I’m available on Discord, via email, and in game to chat. Or see me in person at EVE Vegas!

Instead of my dog, here are my bees.

CSM Summit – September 2019

The CSM Summit was last week.  Many people would like to know what was said, but unfortunately, I really can’t get into the details.  This will be painfully vague and will likely result in salty Reddit comments.

If you are looking for a detailed description of exactly what was discussed, stop reading now.  Hopefully, after the minutes are released, I can go into more detail and specifics.

Instead, I’m going to describe what actually happens at the CSM Summit, since there appears to be a lot of misconception about this.

The CSM Summit is a 4 day long business meeting between CCP and a small group of their customer stakeholders.  It is not a detailed game design meeting.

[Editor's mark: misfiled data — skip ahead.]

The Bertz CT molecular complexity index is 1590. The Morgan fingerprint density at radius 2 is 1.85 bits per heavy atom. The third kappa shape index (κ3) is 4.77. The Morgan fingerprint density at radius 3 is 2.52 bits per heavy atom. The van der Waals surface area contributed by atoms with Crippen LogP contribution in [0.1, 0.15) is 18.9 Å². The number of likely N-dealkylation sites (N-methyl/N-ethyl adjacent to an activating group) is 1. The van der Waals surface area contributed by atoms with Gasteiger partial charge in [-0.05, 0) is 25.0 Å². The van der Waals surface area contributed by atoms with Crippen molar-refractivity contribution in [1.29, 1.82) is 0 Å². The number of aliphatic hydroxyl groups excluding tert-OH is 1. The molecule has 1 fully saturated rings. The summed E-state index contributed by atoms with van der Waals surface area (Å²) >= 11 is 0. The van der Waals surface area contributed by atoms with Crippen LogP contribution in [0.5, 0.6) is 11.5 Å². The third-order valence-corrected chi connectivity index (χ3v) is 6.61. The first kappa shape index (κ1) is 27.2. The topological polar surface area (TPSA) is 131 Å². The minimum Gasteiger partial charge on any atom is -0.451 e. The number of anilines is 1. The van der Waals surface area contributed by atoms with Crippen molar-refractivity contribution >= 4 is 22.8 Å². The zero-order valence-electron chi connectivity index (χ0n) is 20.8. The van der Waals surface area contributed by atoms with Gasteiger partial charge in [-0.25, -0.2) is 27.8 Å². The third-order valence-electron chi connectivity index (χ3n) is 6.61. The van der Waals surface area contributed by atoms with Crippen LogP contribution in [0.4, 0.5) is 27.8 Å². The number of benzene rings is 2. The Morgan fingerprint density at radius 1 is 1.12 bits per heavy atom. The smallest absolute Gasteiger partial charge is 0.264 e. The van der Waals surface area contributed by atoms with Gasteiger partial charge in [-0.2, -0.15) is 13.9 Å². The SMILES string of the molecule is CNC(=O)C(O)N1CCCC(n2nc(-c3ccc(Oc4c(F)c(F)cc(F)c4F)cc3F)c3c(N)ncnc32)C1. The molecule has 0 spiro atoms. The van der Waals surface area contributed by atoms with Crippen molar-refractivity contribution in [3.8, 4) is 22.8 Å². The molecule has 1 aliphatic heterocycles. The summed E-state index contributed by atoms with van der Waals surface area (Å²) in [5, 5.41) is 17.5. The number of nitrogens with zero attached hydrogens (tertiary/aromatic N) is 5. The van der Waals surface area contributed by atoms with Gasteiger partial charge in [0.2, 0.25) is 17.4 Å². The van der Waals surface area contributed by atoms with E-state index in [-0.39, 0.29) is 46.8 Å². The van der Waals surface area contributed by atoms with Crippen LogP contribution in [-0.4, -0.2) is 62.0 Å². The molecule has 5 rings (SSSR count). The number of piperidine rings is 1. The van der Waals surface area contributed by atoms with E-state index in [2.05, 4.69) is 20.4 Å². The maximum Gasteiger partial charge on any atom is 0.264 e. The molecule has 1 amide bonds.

Over the week, there are 30+ individual sessions with a wide variety of teams from CCP

Basically, there are 3 types of sessions:

What happened or is happening in EVE? – data, metrics, and analysis of various aspects of the game

What is planned to happen in EVE? – new game design, artwork, events, and other items in the development pipeline

What is the strategy going forward? – high level discussion of goals, options for improvement, and long term direction

Like any business there is a separation of responsibility between the different CCP teams and often in a session you’ll hear “our team doesn’t handle that, you’ll have to talk to team X about that…”   As an example, the Art team might show some neat graphics of a new in-game item, but will have no clue as the functional details of the item.